The Indianapolis Colts are 11-0 and just a couple of wins away from clinching home-field advantage throughout the AFC playoffs.
And if the Colts are still undefeated once they’ve clinched home field, the questions will start to be asked: Should Indianapolis keep playing hard in essentially meaningless games, and attempt to finish the regular season 16-0? Or would they be better off giving Peyton Manning, Reggie Wayne, Dwight Freeney and other key players plenty of rest, and coasting into the playoffs healthy but not necessarily unbeaten?
First-year Colts head coach Jim Caldwell has never faced that decision before. But he told Peter King in the Monday Morning Quarterback column at SI.com that if he does have to make the decision, he’ll likely follow in the footsteps of his predecessor, Tony Dungy, who always said the Colts would rather be healthy than undefeated.
“It’ll be somewhat similar to what we’ve done,” Caldwell told King. “Going undefeated was always a secondary goal. I don’t think we’ll put too much emphasis on that.”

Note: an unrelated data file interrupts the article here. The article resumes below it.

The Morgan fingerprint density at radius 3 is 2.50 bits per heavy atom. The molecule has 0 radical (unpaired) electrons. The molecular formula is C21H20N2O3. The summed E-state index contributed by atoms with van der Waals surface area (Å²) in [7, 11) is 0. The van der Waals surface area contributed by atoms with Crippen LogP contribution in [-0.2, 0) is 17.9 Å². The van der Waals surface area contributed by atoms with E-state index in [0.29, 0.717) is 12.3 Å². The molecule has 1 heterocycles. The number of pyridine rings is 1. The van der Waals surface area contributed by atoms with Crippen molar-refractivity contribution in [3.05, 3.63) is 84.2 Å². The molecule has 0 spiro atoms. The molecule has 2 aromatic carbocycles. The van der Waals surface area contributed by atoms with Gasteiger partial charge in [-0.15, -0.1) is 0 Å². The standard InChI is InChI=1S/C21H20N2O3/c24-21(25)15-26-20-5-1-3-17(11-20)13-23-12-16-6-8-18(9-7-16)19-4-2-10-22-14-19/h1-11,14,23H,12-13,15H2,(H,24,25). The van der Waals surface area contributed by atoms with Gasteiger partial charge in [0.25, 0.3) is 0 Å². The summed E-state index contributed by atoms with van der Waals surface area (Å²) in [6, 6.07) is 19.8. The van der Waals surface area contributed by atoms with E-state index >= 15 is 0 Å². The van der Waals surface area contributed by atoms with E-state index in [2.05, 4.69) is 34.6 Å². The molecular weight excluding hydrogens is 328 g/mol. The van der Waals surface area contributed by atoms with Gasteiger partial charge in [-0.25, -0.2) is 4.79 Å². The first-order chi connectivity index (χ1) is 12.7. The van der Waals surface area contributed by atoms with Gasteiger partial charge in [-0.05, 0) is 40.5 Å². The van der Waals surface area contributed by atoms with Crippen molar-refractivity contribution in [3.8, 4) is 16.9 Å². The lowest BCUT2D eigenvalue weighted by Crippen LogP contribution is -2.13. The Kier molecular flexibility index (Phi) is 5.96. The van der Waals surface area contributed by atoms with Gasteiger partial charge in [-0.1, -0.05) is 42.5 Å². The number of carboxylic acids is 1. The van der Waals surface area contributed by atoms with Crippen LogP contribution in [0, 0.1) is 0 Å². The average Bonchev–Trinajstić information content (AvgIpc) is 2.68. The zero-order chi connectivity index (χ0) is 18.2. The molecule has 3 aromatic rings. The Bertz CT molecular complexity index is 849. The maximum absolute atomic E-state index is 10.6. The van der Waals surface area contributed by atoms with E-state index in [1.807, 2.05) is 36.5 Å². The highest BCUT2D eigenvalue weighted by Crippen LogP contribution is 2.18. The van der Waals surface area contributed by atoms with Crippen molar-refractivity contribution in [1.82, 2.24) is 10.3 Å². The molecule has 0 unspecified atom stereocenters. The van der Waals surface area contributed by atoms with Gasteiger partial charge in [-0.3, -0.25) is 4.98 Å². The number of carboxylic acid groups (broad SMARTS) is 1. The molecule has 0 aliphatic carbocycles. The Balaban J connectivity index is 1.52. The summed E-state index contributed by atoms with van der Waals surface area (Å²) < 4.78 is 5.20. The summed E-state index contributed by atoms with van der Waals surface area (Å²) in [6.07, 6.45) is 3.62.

Not putting too much emphasis on an undefeated season makes sense: The goal for every team is to win the Super Bowl, not to run the table. At the same time, sometimes it’s hard for teams that slow down in December to get back to full speed in January.
As Mike Florio noted in the Week 12 Morning Aftermath, the Colts clinched home field early in 2005, then took it easy in the last couple of weeks, and came out flat in their first playoff game, losing at home to the Steelers.
Even if the Colts don’t consider 16-0 a primary goal, they might look sluggish in the postseason if they don’t play hard for all 16 games of the regular season.